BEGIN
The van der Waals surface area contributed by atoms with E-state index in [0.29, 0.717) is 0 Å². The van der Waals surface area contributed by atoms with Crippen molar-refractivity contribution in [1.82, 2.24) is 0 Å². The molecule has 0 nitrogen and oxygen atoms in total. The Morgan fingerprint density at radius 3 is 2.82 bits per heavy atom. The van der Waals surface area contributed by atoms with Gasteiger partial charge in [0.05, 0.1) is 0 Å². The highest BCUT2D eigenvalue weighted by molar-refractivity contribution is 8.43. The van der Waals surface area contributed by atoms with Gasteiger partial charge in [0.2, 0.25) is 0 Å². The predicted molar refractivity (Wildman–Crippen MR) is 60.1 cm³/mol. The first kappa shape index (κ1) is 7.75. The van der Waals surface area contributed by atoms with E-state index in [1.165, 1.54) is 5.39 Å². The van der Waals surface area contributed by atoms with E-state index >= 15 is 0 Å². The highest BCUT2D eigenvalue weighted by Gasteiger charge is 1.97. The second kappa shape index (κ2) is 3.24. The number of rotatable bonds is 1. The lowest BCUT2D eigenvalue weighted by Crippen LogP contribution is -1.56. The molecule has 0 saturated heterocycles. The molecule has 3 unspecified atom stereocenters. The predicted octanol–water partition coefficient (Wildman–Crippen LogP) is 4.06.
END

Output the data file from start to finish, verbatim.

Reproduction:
The van der Waals surface area contributed by atoms with E-state index in [0.29, 0.717) is 0 Å². The van der Waals surface area contributed by atoms with Crippen molar-refractivity contribution in [1.82, 2.24) is 0 Å². The molecule has 0 nitrogen and oxygen atoms in total. The Morgan fingerprint density at radius 3 is 2.82 bits per heavy atom. The van der Waals surface area contributed by atoms with Gasteiger partial charge in [0.05, 0.1) is 0 Å². The highest BCUT2D eigenvalue weighted by molar-refractivity contribution is 8.43. The van der Waals surface area contributed by atoms with Gasteiger partial charge in [0.2, 0.25) is 0 Å². The predicted molar refractivity (Wildman–Crippen MR) is 60.1 cm³/mol. The first kappa shape index (κ1) is 7.75. The van der Waals surface area contributed by atoms with E-state index in [1.165, 1.54) is 5.39 Å². The van der Waals surface area contributed by atoms with E-state index >= 15 is 0 Å². The highest BCUT2D eigenvalue weighted by Gasteiger charge is 1.97. The second kappa shape index (κ2) is 3.24. The number of rotatable bonds is 1. The lowest BCUT2D eigenvalue weighted by Crippen LogP contribution is -1.56. The molecule has 0 saturated heterocycles. The molecule has 3 unspecified atom stereocenters. The predicted octanol–water partition coefficient (Wildman–Crippen LogP) is 4.06.